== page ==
If you’re planning to use public transportation services like the morning express bus to get to work, you may find yourself becoming part of a new close-knit community. This is especially true on buses transporting workers into large cities. These buses often see the same 7am and 4pm crowd each day.
-image courtesy of VisitingDC.com
With each scheduled stop, a new member of the community boards the bus, fresh with stories. The 3 different bus drivers that run the route know everyone’s name and actively participate in discussions. The woman with the problem teenager boards early on, and her son’s grades become public forum. The plumber who uses the bus to transfer to another route offers disciplinary advice. Everyone is down on their luck somehow, but “getting by.” Perhaps these communities are the reason. Some of these faces are clearly frustrated with life, yet, the therapy of joining with a community of understanding souls, even for an hour each day, seems to be social therapy.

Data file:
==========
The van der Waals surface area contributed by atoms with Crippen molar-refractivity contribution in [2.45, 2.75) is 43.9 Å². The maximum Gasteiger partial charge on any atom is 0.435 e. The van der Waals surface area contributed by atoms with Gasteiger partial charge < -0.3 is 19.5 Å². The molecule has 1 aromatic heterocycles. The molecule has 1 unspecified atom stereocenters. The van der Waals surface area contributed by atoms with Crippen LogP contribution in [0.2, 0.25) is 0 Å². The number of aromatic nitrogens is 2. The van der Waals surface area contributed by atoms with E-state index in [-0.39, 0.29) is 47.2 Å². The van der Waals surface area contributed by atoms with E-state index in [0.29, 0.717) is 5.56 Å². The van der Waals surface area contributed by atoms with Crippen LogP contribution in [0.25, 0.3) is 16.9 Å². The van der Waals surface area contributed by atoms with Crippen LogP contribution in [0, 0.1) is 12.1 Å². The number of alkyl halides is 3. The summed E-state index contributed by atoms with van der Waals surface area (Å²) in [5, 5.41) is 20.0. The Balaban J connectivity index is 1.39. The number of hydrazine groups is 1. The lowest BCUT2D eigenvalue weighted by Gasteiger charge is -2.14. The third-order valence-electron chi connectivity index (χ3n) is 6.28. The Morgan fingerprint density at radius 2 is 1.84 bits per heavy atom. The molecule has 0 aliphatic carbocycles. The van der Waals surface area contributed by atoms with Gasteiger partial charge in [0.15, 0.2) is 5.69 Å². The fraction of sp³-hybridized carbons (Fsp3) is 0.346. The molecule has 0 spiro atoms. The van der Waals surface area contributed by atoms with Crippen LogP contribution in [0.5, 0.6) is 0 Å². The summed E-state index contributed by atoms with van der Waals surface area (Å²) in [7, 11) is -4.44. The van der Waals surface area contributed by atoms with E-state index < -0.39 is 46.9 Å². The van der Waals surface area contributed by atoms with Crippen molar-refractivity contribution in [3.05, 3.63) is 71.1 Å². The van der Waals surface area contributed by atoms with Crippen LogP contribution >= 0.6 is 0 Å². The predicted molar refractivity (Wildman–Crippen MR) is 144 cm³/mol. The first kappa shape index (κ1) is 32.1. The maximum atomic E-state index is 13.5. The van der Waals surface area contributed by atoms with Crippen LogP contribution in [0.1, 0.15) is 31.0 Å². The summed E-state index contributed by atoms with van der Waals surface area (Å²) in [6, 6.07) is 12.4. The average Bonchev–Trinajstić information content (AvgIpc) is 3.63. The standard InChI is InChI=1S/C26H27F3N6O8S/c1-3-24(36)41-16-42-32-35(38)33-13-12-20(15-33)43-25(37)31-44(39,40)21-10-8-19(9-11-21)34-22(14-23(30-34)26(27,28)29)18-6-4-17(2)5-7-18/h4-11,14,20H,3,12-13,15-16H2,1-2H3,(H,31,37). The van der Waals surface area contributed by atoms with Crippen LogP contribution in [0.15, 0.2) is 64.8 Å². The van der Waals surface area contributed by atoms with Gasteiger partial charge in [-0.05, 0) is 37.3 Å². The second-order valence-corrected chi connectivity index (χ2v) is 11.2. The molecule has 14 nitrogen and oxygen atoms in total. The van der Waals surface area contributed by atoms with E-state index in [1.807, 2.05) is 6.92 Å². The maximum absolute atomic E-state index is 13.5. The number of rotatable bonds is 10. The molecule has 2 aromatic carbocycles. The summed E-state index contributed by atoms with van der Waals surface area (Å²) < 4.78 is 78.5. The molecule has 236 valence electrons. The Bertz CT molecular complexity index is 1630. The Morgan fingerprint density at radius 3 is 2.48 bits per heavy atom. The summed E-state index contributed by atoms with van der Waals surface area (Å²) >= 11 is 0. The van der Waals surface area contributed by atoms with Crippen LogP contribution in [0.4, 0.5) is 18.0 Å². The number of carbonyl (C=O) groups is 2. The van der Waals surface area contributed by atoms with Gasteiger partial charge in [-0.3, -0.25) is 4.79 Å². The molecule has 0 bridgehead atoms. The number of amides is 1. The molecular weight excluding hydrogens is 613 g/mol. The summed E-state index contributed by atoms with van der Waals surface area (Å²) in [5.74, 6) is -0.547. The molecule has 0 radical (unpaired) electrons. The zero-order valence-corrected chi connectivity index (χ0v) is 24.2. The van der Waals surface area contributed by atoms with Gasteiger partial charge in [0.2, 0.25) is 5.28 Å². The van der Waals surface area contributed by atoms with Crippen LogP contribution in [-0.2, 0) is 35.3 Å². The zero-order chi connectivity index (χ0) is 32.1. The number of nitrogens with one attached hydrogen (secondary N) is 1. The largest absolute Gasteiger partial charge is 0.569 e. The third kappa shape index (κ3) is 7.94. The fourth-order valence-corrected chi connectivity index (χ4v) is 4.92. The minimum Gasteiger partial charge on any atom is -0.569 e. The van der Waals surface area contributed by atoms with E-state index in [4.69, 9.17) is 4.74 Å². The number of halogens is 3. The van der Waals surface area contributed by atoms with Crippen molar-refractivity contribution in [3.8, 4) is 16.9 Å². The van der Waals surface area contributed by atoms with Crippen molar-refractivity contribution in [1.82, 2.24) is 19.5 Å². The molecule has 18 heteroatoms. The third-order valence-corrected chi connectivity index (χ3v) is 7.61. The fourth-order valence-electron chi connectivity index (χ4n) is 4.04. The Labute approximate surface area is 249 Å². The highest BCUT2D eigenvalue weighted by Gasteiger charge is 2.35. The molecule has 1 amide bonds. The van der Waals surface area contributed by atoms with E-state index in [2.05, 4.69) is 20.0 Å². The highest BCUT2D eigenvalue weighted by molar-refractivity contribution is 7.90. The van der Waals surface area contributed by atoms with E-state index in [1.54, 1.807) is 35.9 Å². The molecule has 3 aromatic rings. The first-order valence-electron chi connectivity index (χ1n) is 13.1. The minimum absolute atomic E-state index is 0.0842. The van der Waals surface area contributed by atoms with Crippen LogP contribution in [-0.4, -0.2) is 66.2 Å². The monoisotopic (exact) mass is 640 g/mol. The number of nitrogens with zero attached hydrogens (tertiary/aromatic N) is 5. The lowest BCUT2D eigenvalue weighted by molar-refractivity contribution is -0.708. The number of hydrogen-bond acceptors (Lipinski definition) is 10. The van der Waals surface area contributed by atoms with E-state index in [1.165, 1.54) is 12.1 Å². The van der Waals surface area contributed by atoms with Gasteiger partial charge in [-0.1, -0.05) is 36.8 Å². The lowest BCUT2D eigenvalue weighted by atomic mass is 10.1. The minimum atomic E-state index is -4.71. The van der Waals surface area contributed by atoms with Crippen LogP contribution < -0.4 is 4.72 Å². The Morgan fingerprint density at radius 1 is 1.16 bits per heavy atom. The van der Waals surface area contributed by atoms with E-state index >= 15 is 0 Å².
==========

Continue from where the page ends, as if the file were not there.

When we talk about environmentally and socially responsible change, we often look at utilities and their primary concerns — buses are economical alternatives to pollution-causing traffic jams. Sometimes the little pictures get lost in the landscape. Buses connect people — not just to their destination, but to other people. It takes strangers from completely different locations and backgrounds, bound only to a bus route, and creates a social support structure.
It may take a little while for you to find your way in, but it will eventually happen — the moment someone asks you where you’re going and what you do. Eventually, they will know a little bit about you: your aspirations, your passions, your disappointments and your stop. The woman who boards mid-route with an unlit cigarette in her mouth becomes Martha, a nurse and mother of two girls. Her husband’s snoring made everyone laugh this morning.